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Missed deadlines

Norman Girvan (1)
The Greater Caribbean This Week

In the past month we have had a typical indication of the wide range of trade negotiation processes in which the countries of the Greater Caribbean are engaged.

On March 31 several key deadlines in the WTO process were reached--and missed.

From March 31 to April 4, the 3rd Round of negotiations for a US-Central America Free Trade Agreement (CAFTA) took place in Eel Salvador. And in mid-April the Trade Negotiating Committee of the FTAA met in Puebla, Mexico to review the final phase of the negotiations due to be completed at the end of 2004.

The missed deadlines in the WTO passed almost without notice. Yet it is the WTO that sets the framework for regional and sub-regional agreements such as the FTAA and CAFTA. In September of this year Mexico, the largest ACS country, will host the 5th WTO Ministerial Meeting in the Caribbean resort of Cancun. As host country and Chair, Mexico also has a strong interest in seeing a successful result.

At the 4th WTO Ministerial Meeting in November 2001 commitments were made to address several issues of concern to developing countries, arising out of the flawed operation of the Marrakech Agreement, which launched the WTO agreement in 1994.

Among the most important of these were deficiencies in the implementation of special and differential treatment (S&DT) for developing countries and of Trade Related Intellectual Property Rights (TRIPS) and Public Health.

A time table was agreed at Doha for certain steps to have been completed by March 31, 2003. Agreement was to have been reached on provisions to give concrete effect to S&DT and TRIPS and Public Health. In services, WTO members were to have put their initial offers on liberalization on the table. And in the key area of agriculture, consensus on the modalities of the conduct of negotiations on market access and the elimination of subsidies was to have been established.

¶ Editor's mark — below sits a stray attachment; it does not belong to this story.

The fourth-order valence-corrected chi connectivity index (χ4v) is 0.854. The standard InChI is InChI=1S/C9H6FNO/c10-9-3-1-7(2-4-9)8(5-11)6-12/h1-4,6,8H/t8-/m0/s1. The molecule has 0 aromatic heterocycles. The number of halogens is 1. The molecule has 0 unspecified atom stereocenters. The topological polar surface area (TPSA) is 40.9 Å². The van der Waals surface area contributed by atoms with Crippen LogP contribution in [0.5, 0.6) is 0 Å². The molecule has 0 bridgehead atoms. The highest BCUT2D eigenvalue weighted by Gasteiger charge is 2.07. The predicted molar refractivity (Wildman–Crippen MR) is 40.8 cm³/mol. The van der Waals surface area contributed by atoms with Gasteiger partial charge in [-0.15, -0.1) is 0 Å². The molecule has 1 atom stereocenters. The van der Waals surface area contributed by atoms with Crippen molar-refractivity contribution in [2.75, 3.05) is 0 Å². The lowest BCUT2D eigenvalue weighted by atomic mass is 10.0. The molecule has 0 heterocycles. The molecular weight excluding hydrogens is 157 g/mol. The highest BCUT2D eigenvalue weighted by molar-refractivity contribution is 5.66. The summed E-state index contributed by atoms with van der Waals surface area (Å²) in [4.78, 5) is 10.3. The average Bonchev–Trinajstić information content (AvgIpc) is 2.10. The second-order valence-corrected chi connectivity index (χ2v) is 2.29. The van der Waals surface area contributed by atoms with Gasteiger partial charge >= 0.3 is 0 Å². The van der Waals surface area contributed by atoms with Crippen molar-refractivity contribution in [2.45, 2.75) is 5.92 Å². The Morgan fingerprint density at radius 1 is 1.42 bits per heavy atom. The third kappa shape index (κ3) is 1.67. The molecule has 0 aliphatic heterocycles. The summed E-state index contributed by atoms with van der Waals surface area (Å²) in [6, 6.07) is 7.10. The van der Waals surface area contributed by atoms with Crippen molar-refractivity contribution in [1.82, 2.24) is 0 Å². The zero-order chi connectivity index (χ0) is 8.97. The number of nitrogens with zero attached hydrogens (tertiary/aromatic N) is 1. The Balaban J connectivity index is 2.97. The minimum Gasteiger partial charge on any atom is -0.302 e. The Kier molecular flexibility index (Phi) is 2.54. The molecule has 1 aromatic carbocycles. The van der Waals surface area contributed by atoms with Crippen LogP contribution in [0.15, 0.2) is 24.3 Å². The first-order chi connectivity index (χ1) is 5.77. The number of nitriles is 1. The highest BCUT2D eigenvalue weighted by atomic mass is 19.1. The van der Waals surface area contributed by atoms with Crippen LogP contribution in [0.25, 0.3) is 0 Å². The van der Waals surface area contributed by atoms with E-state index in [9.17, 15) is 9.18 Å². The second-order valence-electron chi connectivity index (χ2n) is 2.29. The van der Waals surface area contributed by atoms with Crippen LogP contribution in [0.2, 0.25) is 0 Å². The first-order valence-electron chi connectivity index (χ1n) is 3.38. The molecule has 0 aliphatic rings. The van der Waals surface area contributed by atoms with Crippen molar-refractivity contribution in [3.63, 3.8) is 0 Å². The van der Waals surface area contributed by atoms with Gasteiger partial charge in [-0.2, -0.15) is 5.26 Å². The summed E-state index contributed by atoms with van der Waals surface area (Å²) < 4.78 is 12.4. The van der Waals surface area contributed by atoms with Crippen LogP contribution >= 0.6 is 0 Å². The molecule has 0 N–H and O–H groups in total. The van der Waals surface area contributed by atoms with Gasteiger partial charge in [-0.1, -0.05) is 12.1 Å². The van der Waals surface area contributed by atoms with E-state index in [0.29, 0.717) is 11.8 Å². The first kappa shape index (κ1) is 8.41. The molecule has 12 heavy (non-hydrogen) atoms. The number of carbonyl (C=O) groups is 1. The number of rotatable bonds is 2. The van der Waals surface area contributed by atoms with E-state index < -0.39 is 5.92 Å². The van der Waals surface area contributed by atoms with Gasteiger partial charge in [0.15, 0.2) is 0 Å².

News out of Geneva is that all four of these key deadlines have been missed, in spite of an intense series of meetings aimed at securing agreement.

The missed deadlines show how fragile official commitments on trade negotiations can be, when made with the political aim of announcing consensus from a Ministerial Meeting (Doha).

In S&DT, the developed countries have shown little inclination to go beyond currently existing provisions to give developing countries extended periods of application and special provisions for the LLDCs (least developed, or poorest, countries).

S&DT flies counter to the principle of the “level playing field”, on which the WTO is based. Developing countries argue that the WTO provisions in this area are vague and unenforceable-a position that appears to be borne out by experience.

The Doha declaration on TRIPS and Public Health left undefined the rights of developing countries that lack manufacturing capabilities to import generic medicines to meet public health emergencies, such as HIV/AIDS. The subsequent negotiations to give effect to this need collided with the powerful lobby of multinational firms in the pharmaceutical industry. That deadline too, has been missed.

The agriculture issue is one in which there are deep divisions between the US, the EU and Japan. But developing countries such as Brazil and Argentina have a big stake in the outcome, for they need access to developed country markets.

On services, so far only 14 countries have made their initial offers, with only two-the US and Canada-making them public.

Hence, a successful outcome in Cancun will require a tremendous effort to address the outstanding issues in the coming months.


1) Professor Norman Girvan is Secretary General of the Association of Caribbean States. The views expressed are not necessarily the official views of the ACS.

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April 28, 2003

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